What is a Microgrid?
If you have electricity generation capabilities, storage and an electric load, you have the makings of a microgrid. The remaining component is intelligent control, which allows your microgrid to operate in parallel with the grid, or independently of it.
Microgrids provide backup power during electric grid failure and add grid resilience. Operating with a microgrid gives you the power to choose how you consume energy. EnerG3 will make sure you take advantage of the financial incentives that come with microgrids.
Examples of Microgrids
Solar PV generation with battery storage and an islanding inverter.
Natural gas CHP system with electric islanding mode controller.
Combination of wind turbines, solar PV, CHP grid interconnection controller.
You can get to your microgrid in stages. You could start with a solar PV system, add battery storage, then add an advanced controller, or take various other incremental steps to get to your desired system implementation.
Self Generation Technologies
Any energy source, renewable or traditional, that allows you to generate electricity for your own consumption may be used as energy source in a microgrid. Examples include:
Solar PV: These systems can provide attractive returns when integrated with a facility’s roof structure, based on converting sunshine into electrical energy. Subject to the availability of sunlight, these environmentally friendly systems are most effective when combined with storage devices.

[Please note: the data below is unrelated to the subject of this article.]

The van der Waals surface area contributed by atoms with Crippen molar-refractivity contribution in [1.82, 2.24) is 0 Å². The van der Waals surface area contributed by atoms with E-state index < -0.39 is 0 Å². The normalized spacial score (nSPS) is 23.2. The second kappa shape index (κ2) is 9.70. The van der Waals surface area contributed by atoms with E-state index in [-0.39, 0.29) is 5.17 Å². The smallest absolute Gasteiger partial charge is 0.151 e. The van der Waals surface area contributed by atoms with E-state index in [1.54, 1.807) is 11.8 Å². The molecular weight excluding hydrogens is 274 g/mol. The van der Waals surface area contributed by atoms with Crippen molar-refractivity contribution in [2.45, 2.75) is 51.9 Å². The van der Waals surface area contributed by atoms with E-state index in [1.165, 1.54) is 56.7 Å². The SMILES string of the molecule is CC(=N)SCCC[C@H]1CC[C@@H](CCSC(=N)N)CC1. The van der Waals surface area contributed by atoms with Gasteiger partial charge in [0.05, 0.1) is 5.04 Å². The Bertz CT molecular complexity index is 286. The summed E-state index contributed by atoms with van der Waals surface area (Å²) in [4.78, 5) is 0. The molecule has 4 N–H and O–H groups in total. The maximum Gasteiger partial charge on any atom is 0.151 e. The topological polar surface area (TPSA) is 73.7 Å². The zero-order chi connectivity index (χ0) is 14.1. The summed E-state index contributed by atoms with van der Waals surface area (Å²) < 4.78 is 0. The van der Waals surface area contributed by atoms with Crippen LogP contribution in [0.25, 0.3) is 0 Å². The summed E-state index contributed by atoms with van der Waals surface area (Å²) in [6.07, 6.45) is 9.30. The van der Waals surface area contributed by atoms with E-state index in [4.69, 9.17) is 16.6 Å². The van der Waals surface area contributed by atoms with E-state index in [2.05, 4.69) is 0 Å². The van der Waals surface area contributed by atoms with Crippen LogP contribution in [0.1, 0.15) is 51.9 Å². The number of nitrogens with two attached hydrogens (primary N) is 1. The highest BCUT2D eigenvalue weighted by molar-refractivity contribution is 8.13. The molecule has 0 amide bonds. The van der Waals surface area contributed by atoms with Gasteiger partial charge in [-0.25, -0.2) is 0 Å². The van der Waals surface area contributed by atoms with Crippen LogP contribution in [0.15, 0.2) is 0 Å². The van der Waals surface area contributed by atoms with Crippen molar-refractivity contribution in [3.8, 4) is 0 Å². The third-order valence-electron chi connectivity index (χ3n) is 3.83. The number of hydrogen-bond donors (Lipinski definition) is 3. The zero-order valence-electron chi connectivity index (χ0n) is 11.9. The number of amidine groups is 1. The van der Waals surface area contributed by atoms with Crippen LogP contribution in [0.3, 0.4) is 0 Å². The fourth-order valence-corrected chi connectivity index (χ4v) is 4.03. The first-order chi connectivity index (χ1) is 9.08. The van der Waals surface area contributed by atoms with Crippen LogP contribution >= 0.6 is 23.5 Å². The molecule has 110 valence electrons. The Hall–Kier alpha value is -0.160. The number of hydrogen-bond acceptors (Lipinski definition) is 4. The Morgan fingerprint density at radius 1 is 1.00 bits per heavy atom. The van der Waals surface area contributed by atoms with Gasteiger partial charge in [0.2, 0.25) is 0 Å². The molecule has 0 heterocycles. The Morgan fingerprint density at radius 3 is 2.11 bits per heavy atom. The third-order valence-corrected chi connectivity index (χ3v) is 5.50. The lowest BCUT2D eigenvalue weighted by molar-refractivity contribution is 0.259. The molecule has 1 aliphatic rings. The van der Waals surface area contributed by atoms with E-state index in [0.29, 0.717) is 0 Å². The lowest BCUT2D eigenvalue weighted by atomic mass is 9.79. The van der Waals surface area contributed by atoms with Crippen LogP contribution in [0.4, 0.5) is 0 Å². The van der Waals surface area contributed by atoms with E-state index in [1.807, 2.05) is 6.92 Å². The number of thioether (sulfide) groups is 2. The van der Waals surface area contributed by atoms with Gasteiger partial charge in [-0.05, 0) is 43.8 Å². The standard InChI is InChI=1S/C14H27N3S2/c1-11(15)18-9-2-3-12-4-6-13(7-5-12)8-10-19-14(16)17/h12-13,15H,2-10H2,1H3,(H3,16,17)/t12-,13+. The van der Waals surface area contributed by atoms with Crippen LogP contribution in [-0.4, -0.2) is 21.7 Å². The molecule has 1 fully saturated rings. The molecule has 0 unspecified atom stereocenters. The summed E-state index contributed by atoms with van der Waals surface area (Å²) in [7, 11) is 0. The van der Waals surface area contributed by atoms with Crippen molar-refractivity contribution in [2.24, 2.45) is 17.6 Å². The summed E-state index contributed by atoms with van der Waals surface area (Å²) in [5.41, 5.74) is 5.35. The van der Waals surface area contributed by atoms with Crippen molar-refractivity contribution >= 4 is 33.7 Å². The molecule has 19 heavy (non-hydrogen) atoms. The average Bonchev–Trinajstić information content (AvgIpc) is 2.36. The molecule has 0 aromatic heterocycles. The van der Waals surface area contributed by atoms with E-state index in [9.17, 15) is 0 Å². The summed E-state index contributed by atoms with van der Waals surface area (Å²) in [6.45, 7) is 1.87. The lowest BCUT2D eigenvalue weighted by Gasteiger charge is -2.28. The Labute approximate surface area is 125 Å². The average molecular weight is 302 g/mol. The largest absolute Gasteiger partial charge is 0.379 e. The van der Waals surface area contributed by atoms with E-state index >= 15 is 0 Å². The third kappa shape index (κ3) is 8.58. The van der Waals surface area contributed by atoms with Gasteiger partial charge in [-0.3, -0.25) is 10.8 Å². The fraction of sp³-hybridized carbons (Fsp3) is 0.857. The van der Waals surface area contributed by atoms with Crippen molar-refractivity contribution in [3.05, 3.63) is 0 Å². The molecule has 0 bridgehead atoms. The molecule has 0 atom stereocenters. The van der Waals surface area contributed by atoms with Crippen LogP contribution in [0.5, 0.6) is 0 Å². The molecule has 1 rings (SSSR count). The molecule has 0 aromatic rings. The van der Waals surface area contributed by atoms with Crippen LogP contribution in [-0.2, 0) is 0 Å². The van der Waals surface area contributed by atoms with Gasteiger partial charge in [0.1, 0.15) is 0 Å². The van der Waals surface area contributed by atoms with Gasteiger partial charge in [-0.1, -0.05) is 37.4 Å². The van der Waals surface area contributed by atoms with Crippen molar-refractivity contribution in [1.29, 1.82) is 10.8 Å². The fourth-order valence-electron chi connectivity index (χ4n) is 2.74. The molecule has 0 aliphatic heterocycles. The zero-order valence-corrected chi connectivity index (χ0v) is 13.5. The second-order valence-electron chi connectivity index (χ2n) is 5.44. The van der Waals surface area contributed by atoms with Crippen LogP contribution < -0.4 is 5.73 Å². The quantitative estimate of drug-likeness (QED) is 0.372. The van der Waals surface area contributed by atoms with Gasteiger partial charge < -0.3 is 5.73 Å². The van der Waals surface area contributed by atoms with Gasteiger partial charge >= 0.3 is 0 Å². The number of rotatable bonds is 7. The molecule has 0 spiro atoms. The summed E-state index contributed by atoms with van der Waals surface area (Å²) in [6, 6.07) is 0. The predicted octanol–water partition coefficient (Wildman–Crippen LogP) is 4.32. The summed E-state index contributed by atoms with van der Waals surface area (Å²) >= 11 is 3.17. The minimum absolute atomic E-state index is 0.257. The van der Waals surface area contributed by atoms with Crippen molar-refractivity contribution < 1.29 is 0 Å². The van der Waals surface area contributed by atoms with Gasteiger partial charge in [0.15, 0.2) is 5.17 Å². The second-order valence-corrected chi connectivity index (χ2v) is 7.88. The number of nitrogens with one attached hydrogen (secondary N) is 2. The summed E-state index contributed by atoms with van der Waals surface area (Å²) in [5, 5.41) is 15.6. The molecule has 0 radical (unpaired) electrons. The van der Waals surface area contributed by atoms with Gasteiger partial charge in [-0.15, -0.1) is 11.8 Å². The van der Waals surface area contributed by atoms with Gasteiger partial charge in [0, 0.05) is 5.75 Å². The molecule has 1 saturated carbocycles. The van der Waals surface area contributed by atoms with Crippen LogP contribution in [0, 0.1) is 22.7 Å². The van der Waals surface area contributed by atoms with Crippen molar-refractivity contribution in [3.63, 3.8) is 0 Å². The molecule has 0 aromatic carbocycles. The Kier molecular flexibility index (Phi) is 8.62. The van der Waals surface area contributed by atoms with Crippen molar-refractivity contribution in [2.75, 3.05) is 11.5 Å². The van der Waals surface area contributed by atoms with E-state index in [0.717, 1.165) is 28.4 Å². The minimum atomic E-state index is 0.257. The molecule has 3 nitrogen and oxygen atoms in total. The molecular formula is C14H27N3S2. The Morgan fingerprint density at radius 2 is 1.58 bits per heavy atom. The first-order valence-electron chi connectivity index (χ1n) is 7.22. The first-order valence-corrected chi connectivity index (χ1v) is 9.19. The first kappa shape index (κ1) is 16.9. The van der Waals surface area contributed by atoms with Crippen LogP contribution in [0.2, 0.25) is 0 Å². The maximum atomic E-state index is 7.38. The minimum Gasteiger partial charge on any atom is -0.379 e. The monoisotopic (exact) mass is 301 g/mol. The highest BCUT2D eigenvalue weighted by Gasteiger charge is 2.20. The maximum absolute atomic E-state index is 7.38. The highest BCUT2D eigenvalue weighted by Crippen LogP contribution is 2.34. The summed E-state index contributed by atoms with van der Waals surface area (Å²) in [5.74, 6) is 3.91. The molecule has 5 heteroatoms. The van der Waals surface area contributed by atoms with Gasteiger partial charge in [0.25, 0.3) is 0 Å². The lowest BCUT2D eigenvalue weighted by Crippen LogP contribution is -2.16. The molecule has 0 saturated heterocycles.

Wind Turbines: Better suited to grid-scale deployments than building integration, these environmentally friendly systems convert wind into electrical energy and are dependent on favorable wind regimes and wide open spaces.
Combined Heat and Power systems powered by natural or biogas. These highly efficient systems utilize both the thermal and electrical energy generated by running natural gas-based generating equipment. Fuelled via underground pipelines, these systems have proved to be more resilient during extreme weather events than power from the electric grid, and are environmentally far less harmful than grid-based electricity usage.
While storage systems typically evoke the word “battery”, there are alternatives that may make sense based on the application. Compressed air, pumped hydro, molten salts, hydrogen and many other technologies are available. However, battery systems show the most near-term potential. Three technologies prevail and each has its niche.
Lead Acid Batteries: These systems are well known and relatively inexpensive but don’t cycle well and demonstrate poor depth of discharge.
Lithium Ion Batteries: These are sprinters, typically utilized for high-power, short duration applications. For example, power demand backup for a brief production drop when clouds cover the sun over a solar PV system. They cycle better than lead acid systems and provide a better depth of discharge.
Flow Batteries: These are marathon runners. Relatively new technology demonstrating great potential for long duration applications – such as countering the “duck curve” phenomenon and reducing or replacing fossil fuel generators.
Hybrid systems may be built by combining a lead acid or lithium ion battery with flow technology, to allow the best of both worlds by providing a short-duration, high power punch with long duration endurance.
The Microgrid Controller
The controller brings it all together and makes those critical financial and operational decisions about when it’s best to import, when to export, when to charge or discharge, and when to isolate from or run in parallel with the grid.
Interested in learning more about how a microgrid could work for you?
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